'Give Town Back To The People,' Candidate Says

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It's not easy to get a retired preacher riled up, but the powers that be in Payson have done just that.

"It just incensed me that the majority of planning and zoning was not listening to the people at a public hearing, and they weren't listening at town council either," council candidate Ed Blair said. "So I call the public hearings public ignorings."

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Ed Blair

Blair and his wife moved to Payson from the Minneapolis area in 2002, where he served for 31 years as pastor of a large Lutheran church with a congregation of 3,000.

"After I spoke up at a couple of meetings," Blair recalled, "some people close to (mayoral candidate) Bob Edwards said I should run. I said, ‘Oh, no, not me.'

"Then when some of the people I thought should run declined, I decided I needed to step up to the plate, because I really like this town and what's going on is not right. The citizens are not being heard."

So now this preacher has moved from the pulpit to the street -- going door-to-door to get his message to the people.

"I've been to about 800 doors," he estimated, "and I'm finding that people are ready for change. I say, ‘I'm Ed Blair and I'm a candidate for town council, and I think we need to make some changes.'

"They say, ‘You got that right,' or ‘I agree with that,' or, as one guy said, ‘I'll vote for anybody who's not an incumbent.'"

Blair agrees with Mayor Barbara Brewer that this election is about growth, but he doesn't agree with her position on the issue.

"I am not in favor of no growth," he said. "I'm in favor of normal growth (from the 900-1,000 lots within town limits whose owners have been promised water) until Blue Ridge water or water from the forest becomes available.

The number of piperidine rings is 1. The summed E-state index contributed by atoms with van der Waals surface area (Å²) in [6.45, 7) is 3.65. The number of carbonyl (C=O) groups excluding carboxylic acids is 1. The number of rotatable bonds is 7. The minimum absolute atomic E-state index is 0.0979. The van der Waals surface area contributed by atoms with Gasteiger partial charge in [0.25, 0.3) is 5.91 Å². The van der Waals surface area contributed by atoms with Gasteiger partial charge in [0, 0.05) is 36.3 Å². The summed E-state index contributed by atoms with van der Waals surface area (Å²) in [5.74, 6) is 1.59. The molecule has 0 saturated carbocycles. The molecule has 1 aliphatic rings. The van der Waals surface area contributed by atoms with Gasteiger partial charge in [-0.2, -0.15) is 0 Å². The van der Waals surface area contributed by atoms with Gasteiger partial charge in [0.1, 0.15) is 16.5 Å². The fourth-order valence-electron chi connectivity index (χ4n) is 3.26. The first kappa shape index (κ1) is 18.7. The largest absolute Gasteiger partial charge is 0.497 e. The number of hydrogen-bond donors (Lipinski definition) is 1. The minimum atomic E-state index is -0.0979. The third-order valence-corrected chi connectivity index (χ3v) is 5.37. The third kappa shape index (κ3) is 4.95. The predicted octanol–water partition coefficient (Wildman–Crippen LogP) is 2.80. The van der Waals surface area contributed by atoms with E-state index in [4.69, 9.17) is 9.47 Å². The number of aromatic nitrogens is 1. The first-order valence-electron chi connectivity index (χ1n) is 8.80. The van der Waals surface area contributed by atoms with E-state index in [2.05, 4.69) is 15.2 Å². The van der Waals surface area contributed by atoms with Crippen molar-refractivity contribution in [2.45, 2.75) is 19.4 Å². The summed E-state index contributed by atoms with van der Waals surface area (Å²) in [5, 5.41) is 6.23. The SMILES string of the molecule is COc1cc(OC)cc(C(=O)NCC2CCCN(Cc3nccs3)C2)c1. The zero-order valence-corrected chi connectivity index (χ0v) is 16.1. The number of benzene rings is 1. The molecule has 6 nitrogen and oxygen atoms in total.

"Until that time I'm not in favor of new subdivisions. I'm in favor of the developers staying within the zoning density as we have it now; I'm in favor of no zoning changes that would increase the density."

In his research, Blair uncovered an action step in the town's Corporate Strategic Plan that bothers him -- and the people he's pointed it out to:

"Many of the citizens I meet at their doors don't favor objective number one under the key result area of Water Resource Management, which says, ‘Provide renewable water supply to support a population of 32,000.' Where did the figure of 32,000 originate? Probably the council and staff which met several times to develop it.

"The people I talk to say, ‘Let Payson be Payson,' or, ‘I don't want Payson to become another Prescott,' or ‘I moved from Phoenix (or California) to get away from the congestion,' or, ‘We can't take care of the streets we already have.'"

One woman told him, "Why should I sacrifice so the new people can flush their toilets? I've been here 20 years and we've had restrictions the whole time. It's not fair that we should continue to sacrifice so that developers can make money selling new houses."

And Blair doesn't believe the town should turn to Star Valley water to solve its problems.

"When I'm elected to the town council, I want to do everything legally possible to help the Star Valley people keep their water," he said. "It's their water underneath their town borders.

"I believe many of their wells will go dry if a large amount of water is taken for Payson building. I do believe it is a moral issue."

Blair puts it this way:

"What if Scottsdale were on our southern border and somebody from Scottsdale bought a lot in Payson and dug a big well? Wouldn't we just be livid that they were taking our water?"

He believes there are other benefits to getting out and meeting the voters that can serve him well when he's in office.

"I have found that going door-to-door helps me organize my day personally, and because citizen input is so important to Bob Edwards and me, I'm going to go down to town hall from 9 to 11, three mornings a week and do what needs to be done in preparation for meetings, and I'm going to be available to citizens (during those hours)," he said.

Another notion of Blair's, one that no other candidate has come up with, is sure to go over big with anybody whose had to stand in the parking lot at town hall and listen to an overflow meeting over a public address system.

"I'm thinking we can maybe reorganize the council chamber so that you and the other media can sit farther up front, and there can be more room for the people."

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